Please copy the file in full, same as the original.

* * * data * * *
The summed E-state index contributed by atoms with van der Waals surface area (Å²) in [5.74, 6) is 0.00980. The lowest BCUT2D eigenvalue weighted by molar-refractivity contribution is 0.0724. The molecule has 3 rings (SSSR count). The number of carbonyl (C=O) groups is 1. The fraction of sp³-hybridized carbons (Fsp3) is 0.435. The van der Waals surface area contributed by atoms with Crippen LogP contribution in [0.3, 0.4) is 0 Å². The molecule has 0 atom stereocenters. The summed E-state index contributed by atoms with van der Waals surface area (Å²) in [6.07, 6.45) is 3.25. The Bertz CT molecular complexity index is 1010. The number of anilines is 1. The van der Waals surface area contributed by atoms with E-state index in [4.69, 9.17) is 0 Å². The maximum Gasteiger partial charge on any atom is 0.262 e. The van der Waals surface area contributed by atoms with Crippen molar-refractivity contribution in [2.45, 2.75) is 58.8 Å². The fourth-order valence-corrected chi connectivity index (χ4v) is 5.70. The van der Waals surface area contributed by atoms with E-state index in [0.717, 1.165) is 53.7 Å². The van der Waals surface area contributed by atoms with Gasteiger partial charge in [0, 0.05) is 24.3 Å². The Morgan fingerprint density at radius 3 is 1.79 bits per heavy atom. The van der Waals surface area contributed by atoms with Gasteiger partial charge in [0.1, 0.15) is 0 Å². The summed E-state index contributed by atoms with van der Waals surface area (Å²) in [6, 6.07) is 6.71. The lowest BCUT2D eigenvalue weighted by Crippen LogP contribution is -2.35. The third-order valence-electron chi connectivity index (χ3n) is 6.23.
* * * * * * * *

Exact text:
The summed E-state index contributed by atoms with van der Waals surface area (Å²) in [5.74, 6) is 0.00980. The lowest BCUT2D eigenvalue weighted by molar-refractivity contribution is 0.0724. The molecule has 3 rings (SSSR count). The number of carbonyl (C=O) groups is 1. The fraction of sp³-hybridized carbons (Fsp3) is 0.435. The van der Waals surface area contributed by atoms with Crippen LogP contribution in [0.3, 0.4) is 0 Å². The molecule has 0 atom stereocenters. The summed E-state index contributed by atoms with van der Waals surface area (Å²) in [6.07, 6.45) is 3.25. The Bertz CT molecular complexity index is 1010. The number of anilines is 1. The van der Waals surface area contributed by atoms with E-state index in [4.69, 9.17) is 0 Å². The maximum Gasteiger partial charge on any atom is 0.262 e. The van der Waals surface area contributed by atoms with Crippen molar-refractivity contribution in [2.45, 2.75) is 58.8 Å². The fourth-order valence-corrected chi connectivity index (χ4v) is 5.70. The van der Waals surface area contributed by atoms with E-state index in [0.717, 1.165) is 53.7 Å². The van der Waals surface area contributed by atoms with Gasteiger partial charge in [0, 0.05) is 24.3 Å². The Morgan fingerprint density at radius 3 is 1.79 bits per heavy atom. The van der Waals surface area contributed by atoms with Gasteiger partial charge in [0.1, 0.15) is 0 Å². The summed E-state index contributed by atoms with van der Waals surface area (Å²) in [6, 6.07) is 6.71. The lowest BCUT2D eigenvalue weighted by Crippen LogP contribution is -2.35. The third-order valence-electron chi connectivity index (χ3n) is 6.23.